Pro-democracy stir rocks Hong Kong again

Saturday 06th December 2014 07:09 EST

Hong Kong: Thousands of Hong Kong pro-democracy activists forced the temporary closure of government headquarters on Monday after clashing with police, defying orders to retreat after more than two months of sustained protests in the Chinese-controlled city. Hong Kong leader Leung Chun-ying said police had been tolerant but would now take “resolute action”, suggesting that patience may have finally run out.

In the heart of the Admiralty protest site next to government headquarters, chaos erupted as commuters made their way to work, with hundreds of protesters surrounding the area which houses offices and retail outlets, in a stand-off with police. The central government offices and the legislature were forced to close in the morning, as were scores of shops.

The latest flare-up, during which police charged protesters with batons and pepper spray, showed the frustration of protesters at Beijing’s refusal to budge on electoral reforms and grant greater democracy to Hong Kong.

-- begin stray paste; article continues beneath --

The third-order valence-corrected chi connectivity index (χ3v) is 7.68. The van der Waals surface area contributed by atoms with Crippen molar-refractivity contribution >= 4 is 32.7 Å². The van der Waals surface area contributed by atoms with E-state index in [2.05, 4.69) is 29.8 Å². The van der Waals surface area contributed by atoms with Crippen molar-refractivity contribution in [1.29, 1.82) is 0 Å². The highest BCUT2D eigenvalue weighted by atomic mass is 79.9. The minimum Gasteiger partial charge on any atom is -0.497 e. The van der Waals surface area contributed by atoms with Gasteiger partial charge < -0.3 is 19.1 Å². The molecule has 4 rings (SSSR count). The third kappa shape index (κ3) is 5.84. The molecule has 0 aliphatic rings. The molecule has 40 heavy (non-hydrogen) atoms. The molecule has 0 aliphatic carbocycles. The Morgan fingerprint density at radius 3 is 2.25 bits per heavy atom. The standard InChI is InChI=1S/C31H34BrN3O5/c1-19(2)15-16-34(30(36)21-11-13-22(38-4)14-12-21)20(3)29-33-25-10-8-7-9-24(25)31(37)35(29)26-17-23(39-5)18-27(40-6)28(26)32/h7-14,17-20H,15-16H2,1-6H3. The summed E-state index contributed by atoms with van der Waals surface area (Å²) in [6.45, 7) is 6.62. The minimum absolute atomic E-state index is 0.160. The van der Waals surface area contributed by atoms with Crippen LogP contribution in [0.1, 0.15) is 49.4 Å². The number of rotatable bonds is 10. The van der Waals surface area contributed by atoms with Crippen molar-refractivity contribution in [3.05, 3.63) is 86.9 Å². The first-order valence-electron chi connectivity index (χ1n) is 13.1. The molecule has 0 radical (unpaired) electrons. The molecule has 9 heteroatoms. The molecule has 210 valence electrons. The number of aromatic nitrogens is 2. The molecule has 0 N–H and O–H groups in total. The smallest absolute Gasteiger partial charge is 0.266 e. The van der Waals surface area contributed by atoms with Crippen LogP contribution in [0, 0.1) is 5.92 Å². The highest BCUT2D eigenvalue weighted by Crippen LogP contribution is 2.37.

“Some people have mistaken the police’s tolerance for weakness,” Leung said, adding, “I call for students who are planning to return to the occupation sites not to do so.” Hong Kong Federation of Students leader Alex Chow said the protesters had intended to paralyse government headquarters.

Hundreds of riot police scattered the crowds in several rounds of heated clashes overnight, forcing protesters back with pepper spray and batons. Scores of volunteer medics attended to numerous injured, some of whom lay unconscious and others with blood streaming from head gashes. Police said at least 40 arrests were made.

The unrest took place as British lawmakers said they had been told by the Chinese Embassy they would not be allowed to enter Hong Kong as part of an inquiry into Britain’s relations with its former colony and progress towards democracy.

comments powered by Disqus

to the free, weekly Asian Voice email newsletter